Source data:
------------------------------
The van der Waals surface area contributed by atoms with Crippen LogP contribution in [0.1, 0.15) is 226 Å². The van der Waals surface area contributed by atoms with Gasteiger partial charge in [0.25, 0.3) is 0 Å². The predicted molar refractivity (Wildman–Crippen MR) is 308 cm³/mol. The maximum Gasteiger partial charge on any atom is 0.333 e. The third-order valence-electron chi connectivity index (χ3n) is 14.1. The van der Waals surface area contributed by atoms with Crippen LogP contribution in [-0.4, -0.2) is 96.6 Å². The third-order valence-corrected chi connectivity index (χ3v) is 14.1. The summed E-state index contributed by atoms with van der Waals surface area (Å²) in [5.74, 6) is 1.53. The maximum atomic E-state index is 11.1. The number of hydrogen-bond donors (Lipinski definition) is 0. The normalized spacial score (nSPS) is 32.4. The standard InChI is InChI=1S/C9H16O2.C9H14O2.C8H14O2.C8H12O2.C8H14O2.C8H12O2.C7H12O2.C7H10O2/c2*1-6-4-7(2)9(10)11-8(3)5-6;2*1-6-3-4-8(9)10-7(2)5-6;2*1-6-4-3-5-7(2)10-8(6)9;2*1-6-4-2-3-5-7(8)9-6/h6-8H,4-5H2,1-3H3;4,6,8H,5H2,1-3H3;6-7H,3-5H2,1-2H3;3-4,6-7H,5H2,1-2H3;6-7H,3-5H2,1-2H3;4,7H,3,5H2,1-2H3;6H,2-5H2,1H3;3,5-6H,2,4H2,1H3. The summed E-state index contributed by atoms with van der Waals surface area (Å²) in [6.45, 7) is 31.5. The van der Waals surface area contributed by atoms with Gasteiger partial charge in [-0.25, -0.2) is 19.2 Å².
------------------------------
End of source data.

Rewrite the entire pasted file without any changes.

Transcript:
The van der Waals surface area contributed by atoms with Crippen LogP contribution in [0.1, 0.15) is 226 Å². The van der Waals surface area contributed by atoms with Gasteiger partial charge in [0.25, 0.3) is 0 Å². The predicted molar refractivity (Wildman–Crippen MR) is 308 cm³/mol. The maximum Gasteiger partial charge on any atom is 0.333 e. The third-order valence-electron chi connectivity index (χ3n) is 14.1. The van der Waals surface area contributed by atoms with Crippen LogP contribution in [-0.4, -0.2) is 96.6 Å². The third-order valence-corrected chi connectivity index (χ3v) is 14.1. The summed E-state index contributed by atoms with van der Waals surface area (Å²) in [5.74, 6) is 1.53. The maximum atomic E-state index is 11.1. The number of hydrogen-bond donors (Lipinski definition) is 0. The normalized spacial score (nSPS) is 32.4. The standard InChI is InChI=1S/C9H16O2.C9H14O2.C8H14O2.C8H12O2.C8H14O2.C8H12O2.C7H12O2.C7H10O2/c2*1-6-4-7(2)9(10)11-8(3)5-6;2*1-6-3-4-8(9)10-7(2)5-6;2*1-6-4-3-5-7(2)10-8(6)9;2*1-6-4-2-3-5-7(8)9-6/h6-8H,4-5H2,1-3H3;4,6,8H,5H2,1-3H3;6-7H,3-5H2,1-2H3;3-4,6-7H,5H2,1-2H3;6-7H,3-5H2,1-2H3;4,7H,3,5H2,1-2H3;6H,2-5H2,1H3;3,5-6H,2,4H2,1H3. The summed E-state index contributed by atoms with van der Waals surface area (Å²) in [6.45, 7) is 31.5. The van der Waals surface area contributed by atoms with Gasteiger partial charge in [-0.25, -0.2) is 19.2 Å².